Passengers boarding a privatised train are now used to jam-packed carriages offering standing room only. British Railways suffered this problem too, but less often, because British Railways ran longer trains. The service from Edinburgh to the west coast, for example, consisted of a locomotive and ten or twelve coaches. These days, Cross Country operates a railcar with four or five coaches. British Railways coaches were more comfortable and better designed than the coaches of privatised trains. The toilets worked. The seats lined up with the windows. The Mark 2B carriages, built in Britain by British Rail Engineering, were probably the most comfortable coaches ever operated on British tracks. And even if you were a second class passenger you could use the restaurant car. Virgin Trains, operators of the London to Edinburgh service, withdrew restaurant service from second class passengers. It is difficult to see why a restaurateur would want to exclude potential customers in that way. Later, Virgin Trains withdrew restaurant cars altogether.

As well as withdrawing restaurant cars, the privatised operators have also withdrawn Motorail services as well as most overnight sleeping car services. The sleeping cars are due to be upgraded, which the franchisees will use as a pretext for a huge fare increase.

On the subject of first class carriages, British Railways usually allowed holders of second class tickets to sit in first class carriages when overcrowding required it. The private operators never offer this simple courtesy. If you hold a second class ticket, you’re a second class passenger, and you stay with your own kind.

A few random thoughts conclude this article.

  • British Railways cost the taxpayer less than the privatised railway does. Subsidy to the railway has increased threefold since privatisation. The cost of running the railway has more than doubled in real terms since 1995. (Action for Rail.)

  • British Railways ran a long term electrification programme, giving faster and more reliable journeys, particularly on short distance commuter runs. The franchisees have not continued it. The Ministry of Transport recently cancelled electrification of the Great Western main line west of Maidenhead.

  • British Railways negotiated one of the first minimum wage agreements with the unions of the day. The minimum wage for a week’s work was £4 4s. In contrast, in an age of gruesome unemployment and poverty, the franchisees are plagued with staff shortages.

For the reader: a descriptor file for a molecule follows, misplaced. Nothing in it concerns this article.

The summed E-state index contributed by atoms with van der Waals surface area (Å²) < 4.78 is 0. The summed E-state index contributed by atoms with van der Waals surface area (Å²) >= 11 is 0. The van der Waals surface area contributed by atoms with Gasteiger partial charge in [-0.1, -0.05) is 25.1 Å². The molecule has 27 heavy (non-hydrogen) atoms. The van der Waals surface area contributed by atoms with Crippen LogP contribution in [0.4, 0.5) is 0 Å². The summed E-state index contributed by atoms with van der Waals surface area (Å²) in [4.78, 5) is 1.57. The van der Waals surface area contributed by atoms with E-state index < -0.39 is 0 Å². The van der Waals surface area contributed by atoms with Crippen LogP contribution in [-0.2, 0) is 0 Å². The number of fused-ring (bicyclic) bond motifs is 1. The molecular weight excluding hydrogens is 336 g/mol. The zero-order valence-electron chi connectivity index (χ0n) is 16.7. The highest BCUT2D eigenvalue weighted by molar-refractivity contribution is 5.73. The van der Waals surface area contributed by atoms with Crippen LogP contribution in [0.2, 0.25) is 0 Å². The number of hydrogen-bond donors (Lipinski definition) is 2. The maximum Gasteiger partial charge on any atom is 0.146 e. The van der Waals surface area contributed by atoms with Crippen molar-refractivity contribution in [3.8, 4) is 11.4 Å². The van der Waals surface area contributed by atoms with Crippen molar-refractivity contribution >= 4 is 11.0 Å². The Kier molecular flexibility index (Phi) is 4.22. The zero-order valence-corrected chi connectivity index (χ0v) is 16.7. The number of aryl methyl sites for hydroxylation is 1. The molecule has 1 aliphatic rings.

• British Railways gave names to the crack expresses. The Flying Scotsman is probably the best known train on Earth. Virgin Trains reduced it to a one way service leaving Edinburgh at 05.30. Recently they appear to have abolished it. A search for Flying Scotsman on National Rail's web site finds no hits.

  • At a handful of stations on the main line, British Railways left the equipment which steam locomotives need in order to re-fuel en route. In a staggeringly mean gesture which surely cost more than it saved, Network Rail has removed it, affecting the steam hauled services which enthusiasts run.

  • Lastly, but not leastly, British Railways chose the elegant, simple Gill Sans typeface for its notices and painted its main line passenger coaches in a simple, dignified maroon livery with the beautiful British Railways wheel, lion and crown roundel, in contrast with the artless daubs which adorn the franchisees’ vehicles.
  • Do I want British Railways back?

    Yes. Chances are, so do you. The Government, knowing that three-quarters of the electors who expressed an opinion favour the re-nationalisation of the railway (You Gov,) does nothing about it. Democracy, it appears, is a wonderful thing — when it suits the suits.

    If I am right and British Railways provided a better service in 1948 than the franchisees do now (not a faster service, but a better service,) there is in my view every justification for calling a halt to the gravy train and re-nationalising the railways without compensation. If someone smashes your bicycle, you don't pay them for the smashed-up wreckage. Bring back British Railways.

    28 April 2018: And another thing. After the Beeching Report, a procedure was instituted whereby British Railways had to conduct a public inquiry before closing a passenger service. The privatised operators have found a way to circumvent the process. When they want to close a station, they simply tell the trains not to stop there, except for an occasional train once a month or so. This is legal and means that stations can be closed without any consultative process. The occasional trains have become known as the ‘parliamentary’ trains. For example, Teesside Airport station is at present served by one train a month, in one direction.

    19 May 2018: And one more other thing. British Railways developed the Advanced Passenger Train. National Rail has, so far as I am aware, no project aimed at developing faster or technically advanced vehicles.